Mark Shanahan, Stephen D’Ambrose



by: Carole Di Tosti



How do two artistic geniuses mute their hefty egos and collaborate? How does such teamwork create a kaleidoscopic, visual masterpiece which spins out stunning music in intuitive, glorious symmetry? In the excellent Small World written by Frederick Stroppel, superbly directed by Joe Brancato, we are given a delicious view of how such a marriage of ideas and personalities between two innovators of the twentieth century might have evolved: it doesn’t. It is only after both have passed into the afterlife, that they are they able to put aside their alternating currents of brilliance and enjoy each other’s company to facilely create a work together.

The artists Stroppel lovingly presents are Walt Disney (Mark Shanahan) and Igor Stravinsky (Stephen D’Ambrose). Their exceptional perspectives about the creative process, commercialism, artistic standards (what makes a work of art immutable) are examined in a fantasia of ideas which explode into arguments of point and counterpoint and become melodies in and of themselves. The resulting light comedy Small World about how Disney employs Stravinsky’s music from his ballet ‘The Right of Spring” for the groundbreaking feature animation Fantasia, makes for an enjoyable evening of fun.

Disney was introduced to Stravinsky’s “The Rite of Spring” by famed classical conductor Leopold Stokowski who had seen “The Rite of Spring” performed in Europe, fell in love and then some years later conducted it in America. Upon hearing the music in 1938 Disney was enthralled and imagined “The Rite of Spring” to be the striking music to which he would choreograph a number of animated visualizations. One of the most chilling portrays how T-Rex terrorizes a community of dinosaurs then attacks and kills a Stegosaurus who slowly, sadly dies.

From the characters’ heated interactions in Small World, we discover that though Stravinsky’s music was in the “public domain,” Disney paid a small ransom of $6000 (in today’s value $100,596) for its use in the film. Was Stravinsky pleased with his controversial and maverick work (it received boos when it was first performed) being employed as a cartoon feature portraying the evolution of the planet, the clash of titan dinosaurs and their sorrowful extinction?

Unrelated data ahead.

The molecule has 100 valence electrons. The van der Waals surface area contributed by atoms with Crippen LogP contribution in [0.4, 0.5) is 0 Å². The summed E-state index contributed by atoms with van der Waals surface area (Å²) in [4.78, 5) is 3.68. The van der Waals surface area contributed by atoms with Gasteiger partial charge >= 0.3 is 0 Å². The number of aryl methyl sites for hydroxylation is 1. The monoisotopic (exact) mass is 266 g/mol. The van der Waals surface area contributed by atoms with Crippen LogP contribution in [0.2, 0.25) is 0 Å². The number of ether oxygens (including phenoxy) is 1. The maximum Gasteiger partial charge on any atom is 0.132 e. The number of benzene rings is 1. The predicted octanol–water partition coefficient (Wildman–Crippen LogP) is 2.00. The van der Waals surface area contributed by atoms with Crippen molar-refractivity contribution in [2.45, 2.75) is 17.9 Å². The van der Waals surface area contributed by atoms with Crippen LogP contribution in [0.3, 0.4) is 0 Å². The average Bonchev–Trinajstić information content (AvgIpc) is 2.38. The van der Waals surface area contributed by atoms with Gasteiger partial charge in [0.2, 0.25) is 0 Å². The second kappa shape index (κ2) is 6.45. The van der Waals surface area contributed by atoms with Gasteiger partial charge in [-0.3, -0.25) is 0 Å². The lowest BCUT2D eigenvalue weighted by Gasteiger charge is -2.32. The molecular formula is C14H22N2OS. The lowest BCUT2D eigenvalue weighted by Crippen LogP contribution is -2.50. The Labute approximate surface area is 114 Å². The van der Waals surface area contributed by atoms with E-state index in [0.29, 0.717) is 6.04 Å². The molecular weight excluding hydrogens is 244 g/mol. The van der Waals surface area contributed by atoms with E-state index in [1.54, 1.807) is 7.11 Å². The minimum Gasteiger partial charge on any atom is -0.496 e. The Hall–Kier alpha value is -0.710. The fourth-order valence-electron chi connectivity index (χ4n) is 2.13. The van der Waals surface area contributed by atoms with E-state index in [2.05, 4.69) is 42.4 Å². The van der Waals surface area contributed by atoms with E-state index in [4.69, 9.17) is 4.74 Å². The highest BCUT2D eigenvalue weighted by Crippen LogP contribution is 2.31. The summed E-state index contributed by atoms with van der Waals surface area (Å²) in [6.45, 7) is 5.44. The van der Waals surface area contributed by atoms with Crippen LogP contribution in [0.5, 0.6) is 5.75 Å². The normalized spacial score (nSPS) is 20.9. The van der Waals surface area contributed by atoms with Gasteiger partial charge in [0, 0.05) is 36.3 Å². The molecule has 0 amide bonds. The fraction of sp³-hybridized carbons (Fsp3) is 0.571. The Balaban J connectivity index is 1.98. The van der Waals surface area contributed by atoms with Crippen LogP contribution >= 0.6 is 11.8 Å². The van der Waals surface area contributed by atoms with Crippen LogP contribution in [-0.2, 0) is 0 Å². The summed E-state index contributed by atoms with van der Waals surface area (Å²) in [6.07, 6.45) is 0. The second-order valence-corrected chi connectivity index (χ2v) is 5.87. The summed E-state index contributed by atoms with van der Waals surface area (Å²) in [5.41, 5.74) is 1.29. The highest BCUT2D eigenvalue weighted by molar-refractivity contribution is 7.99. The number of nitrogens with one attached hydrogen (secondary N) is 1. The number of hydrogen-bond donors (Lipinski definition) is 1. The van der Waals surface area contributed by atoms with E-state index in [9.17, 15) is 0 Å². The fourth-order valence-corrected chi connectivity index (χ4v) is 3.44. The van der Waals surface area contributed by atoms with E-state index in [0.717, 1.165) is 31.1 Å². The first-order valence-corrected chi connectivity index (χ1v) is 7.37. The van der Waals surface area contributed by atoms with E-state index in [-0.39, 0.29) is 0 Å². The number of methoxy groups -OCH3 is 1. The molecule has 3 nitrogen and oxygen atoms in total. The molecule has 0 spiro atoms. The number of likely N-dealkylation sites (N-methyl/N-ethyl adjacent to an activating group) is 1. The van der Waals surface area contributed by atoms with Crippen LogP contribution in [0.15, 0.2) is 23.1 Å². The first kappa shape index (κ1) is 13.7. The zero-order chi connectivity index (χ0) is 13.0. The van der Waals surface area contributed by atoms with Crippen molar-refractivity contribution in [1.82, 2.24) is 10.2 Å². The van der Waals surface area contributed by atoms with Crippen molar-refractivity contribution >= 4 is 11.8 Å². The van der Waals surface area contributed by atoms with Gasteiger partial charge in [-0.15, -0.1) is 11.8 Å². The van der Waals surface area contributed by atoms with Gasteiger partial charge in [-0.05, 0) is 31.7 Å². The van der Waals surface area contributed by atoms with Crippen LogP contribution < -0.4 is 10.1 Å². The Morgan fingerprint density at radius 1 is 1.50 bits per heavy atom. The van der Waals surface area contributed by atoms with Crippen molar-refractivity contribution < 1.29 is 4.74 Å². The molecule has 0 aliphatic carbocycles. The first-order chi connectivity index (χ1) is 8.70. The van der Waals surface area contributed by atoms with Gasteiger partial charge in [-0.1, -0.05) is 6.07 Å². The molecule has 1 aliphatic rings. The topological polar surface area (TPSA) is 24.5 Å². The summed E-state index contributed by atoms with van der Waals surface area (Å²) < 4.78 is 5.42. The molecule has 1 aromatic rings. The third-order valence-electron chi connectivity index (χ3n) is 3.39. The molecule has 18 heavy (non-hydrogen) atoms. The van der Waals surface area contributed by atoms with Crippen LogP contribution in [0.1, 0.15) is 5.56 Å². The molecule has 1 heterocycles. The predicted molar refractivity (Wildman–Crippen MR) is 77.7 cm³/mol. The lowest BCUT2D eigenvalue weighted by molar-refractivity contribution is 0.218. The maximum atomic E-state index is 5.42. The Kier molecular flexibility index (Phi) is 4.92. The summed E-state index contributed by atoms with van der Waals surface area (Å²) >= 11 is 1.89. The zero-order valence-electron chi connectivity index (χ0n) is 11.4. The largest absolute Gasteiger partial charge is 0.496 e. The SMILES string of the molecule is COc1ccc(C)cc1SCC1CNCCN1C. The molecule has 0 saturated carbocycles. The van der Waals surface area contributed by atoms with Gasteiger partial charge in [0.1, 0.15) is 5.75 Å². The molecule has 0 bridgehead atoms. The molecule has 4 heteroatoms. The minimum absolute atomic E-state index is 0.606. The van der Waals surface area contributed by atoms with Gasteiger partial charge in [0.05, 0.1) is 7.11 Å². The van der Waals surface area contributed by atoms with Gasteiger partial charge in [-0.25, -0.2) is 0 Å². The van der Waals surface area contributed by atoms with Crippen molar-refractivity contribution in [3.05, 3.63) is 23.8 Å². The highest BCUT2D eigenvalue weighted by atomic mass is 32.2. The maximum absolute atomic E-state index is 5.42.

Well, the production is Stroppel’s humorous take on Stravinsky’s view and the at times volcanic interplay between Disney and Stravinsky. The latter proclaims this monumental imbecility will be a looming failure precisely because it melds high-brow classical pieces (from works by himself, Beethoven, Bach, Schubert, Tchaikovsky, Mussorgsky) with low-brow, silly, animated animals including star performer Mickey Mouse as the sorcerer’s apprentice. Quelle horror! (Stravinsky was finally proven wrong in the late 1960s)

Stoppel reimagines Disney and Stravinsky in conference and confluence as two diametrically opposed forces of nature who cannot be swayed from the intellectual bedrock that grounded them and enabled them to fashion their own topography on the map of 20th century celebrity. Actors Shanahan and D’Ambrose are fine accomplices who adroitly manifest Stoppel’s conflicts and dynamics of characterization.

In Shanahan’s smile, carriage and demeanor we nail down the hope-filled, eternally optimistic innovator of the worldf of animation and paradisal theme parks. We reconnect with well-known details about Disney’s alleged anti-semitism, the sub rosa violence in his cartoons and the rumor that Disney was cryogenically frozen in suspended “animation” so he could be “thawed,” if a cure for cancer was discovered. We also discover more obscure details about his time during WWI when he drew cartoons on his jeep to give hope to the children in war-torn Europe.

D’Ambrose is appropriately fire and ice as Stravinsky, erupting and freezing when Disney crashes his intellect. He takes the “high road” falling back on what we now recognize as the standard argument against commercialism: pure art exists for art’s sake. His notions that to create ineffable art one must bleed, sacrifice and fall into the abyss to produce that which is lasting, are humorously delivered.

The sparks fly, eruptions manifest, embers smolder at the conclusion of the two imagined meetings between Disney and Stravinsky in Small World. After these the men never speak to each other again: Disney dies of cancer, and at 88-years-old Stravinsky joins him. It is in the afterlife during an encounter, they amenably collaborate on another of Stravinsky’s ballets to create a heavenly masterpiece.

Kudos goes to the creative and production teams who made this production a memorable entertainment, from costumes to lighting to the heavenly music.

You can see Small World at 59E59 Theaters (59 E 59 St. NY, NY) until 7 October. For tickets call 212-753-5959 or visit: